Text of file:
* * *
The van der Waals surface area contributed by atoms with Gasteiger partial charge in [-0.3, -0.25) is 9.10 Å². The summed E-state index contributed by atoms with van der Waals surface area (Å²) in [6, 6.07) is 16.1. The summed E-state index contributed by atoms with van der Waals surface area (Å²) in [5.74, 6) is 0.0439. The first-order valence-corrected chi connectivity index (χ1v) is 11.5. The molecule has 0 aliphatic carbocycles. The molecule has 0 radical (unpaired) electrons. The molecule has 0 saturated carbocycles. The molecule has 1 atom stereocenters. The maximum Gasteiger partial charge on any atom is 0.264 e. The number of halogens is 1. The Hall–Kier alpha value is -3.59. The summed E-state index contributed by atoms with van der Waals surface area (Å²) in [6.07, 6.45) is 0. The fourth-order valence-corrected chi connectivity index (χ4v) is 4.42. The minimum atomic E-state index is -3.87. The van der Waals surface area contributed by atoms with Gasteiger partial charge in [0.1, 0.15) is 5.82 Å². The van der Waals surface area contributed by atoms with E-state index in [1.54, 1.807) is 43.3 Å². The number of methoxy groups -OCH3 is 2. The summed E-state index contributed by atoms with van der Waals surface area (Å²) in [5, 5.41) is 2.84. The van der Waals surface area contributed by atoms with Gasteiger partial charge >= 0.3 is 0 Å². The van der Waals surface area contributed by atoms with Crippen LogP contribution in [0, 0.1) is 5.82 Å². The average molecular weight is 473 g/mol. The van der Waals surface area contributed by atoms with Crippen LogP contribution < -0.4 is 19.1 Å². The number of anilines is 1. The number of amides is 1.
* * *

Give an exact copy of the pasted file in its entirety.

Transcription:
The van der Waals surface area contributed by atoms with Gasteiger partial charge in [-0.3, -0.25) is 9.10 Å². The summed E-state index contributed by atoms with van der Waals surface area (Å²) in [6, 6.07) is 16.1. The summed E-state index contributed by atoms with van der Waals surface area (Å²) in [5.74, 6) is 0.0439. The first-order valence-corrected chi connectivity index (χ1v) is 11.5. The molecule has 0 aliphatic carbocycles. The molecule has 0 radical (unpaired) electrons. The molecule has 0 saturated carbocycles. The molecule has 1 atom stereocenters. The maximum Gasteiger partial charge on any atom is 0.264 e. The number of halogens is 1. The Hall–Kier alpha value is -3.59. The summed E-state index contributed by atoms with van der Waals surface area (Å²) in [6.07, 6.45) is 0. The fourth-order valence-corrected chi connectivity index (χ4v) is 4.42. The minimum atomic E-state index is -3.87. The van der Waals surface area contributed by atoms with Gasteiger partial charge in [0.1, 0.15) is 5.82 Å². The van der Waals surface area contributed by atoms with E-state index in [1.54, 1.807) is 43.3 Å². The number of methoxy groups -OCH3 is 2. The summed E-state index contributed by atoms with van der Waals surface area (Å²) in [5, 5.41) is 2.84. The van der Waals surface area contributed by atoms with Gasteiger partial charge >= 0.3 is 0 Å². The van der Waals surface area contributed by atoms with Crippen LogP contribution in [0, 0.1) is 5.82 Å². The average molecular weight is 473 g/mol. The van der Waals surface area contributed by atoms with Crippen LogP contribution < -0.4 is 19.1 Å². The number of anilines is 1. The number of amides is 1.